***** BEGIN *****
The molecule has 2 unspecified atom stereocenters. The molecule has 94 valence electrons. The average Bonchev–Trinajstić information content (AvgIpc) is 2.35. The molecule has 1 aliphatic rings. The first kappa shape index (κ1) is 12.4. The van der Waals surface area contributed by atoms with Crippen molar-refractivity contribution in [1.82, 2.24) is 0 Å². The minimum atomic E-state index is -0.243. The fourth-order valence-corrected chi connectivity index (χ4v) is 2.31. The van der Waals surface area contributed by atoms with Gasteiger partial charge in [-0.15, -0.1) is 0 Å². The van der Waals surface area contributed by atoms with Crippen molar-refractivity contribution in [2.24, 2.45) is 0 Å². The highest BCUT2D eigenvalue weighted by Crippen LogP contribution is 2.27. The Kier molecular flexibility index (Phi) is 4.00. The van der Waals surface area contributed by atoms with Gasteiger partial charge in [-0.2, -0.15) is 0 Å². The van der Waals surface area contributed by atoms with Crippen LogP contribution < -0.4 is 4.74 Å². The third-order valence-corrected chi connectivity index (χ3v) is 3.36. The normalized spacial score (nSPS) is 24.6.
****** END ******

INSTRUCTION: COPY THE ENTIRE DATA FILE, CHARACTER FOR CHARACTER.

The molecule has 2 unspecified atom stereocenters. The molecule has 94 valence electrons. The average Bonchev–Trinajstić information content (AvgIpc) is 2.35. The molecule has 1 aliphatic rings. The first kappa shape index (κ1) is 12.4. The van der Waals surface area contributed by atoms with Crippen molar-refractivity contribution in [1.82, 2.24) is 0 Å². The minimum atomic E-state index is -0.243. The fourth-order valence-corrected chi connectivity index (χ4v) is 2.31. The van der Waals surface area contributed by atoms with Gasteiger partial charge in [-0.15, -0.1) is 0 Å². The van der Waals surface area contributed by atoms with Crippen molar-refractivity contribution in [2.24, 2.45) is 0 Å². The highest BCUT2D eigenvalue weighted by Crippen LogP contribution is 2.27. The Kier molecular flexibility index (Phi) is 4.00. The van der Waals surface area contributed by atoms with Gasteiger partial charge in [-0.2, -0.15) is 0 Å². The van der Waals surface area contributed by atoms with Crippen LogP contribution < -0.4 is 4.74 Å². The third-order valence-corrected chi connectivity index (χ3v) is 3.36. The normalized spacial score (nSPS) is 24.6.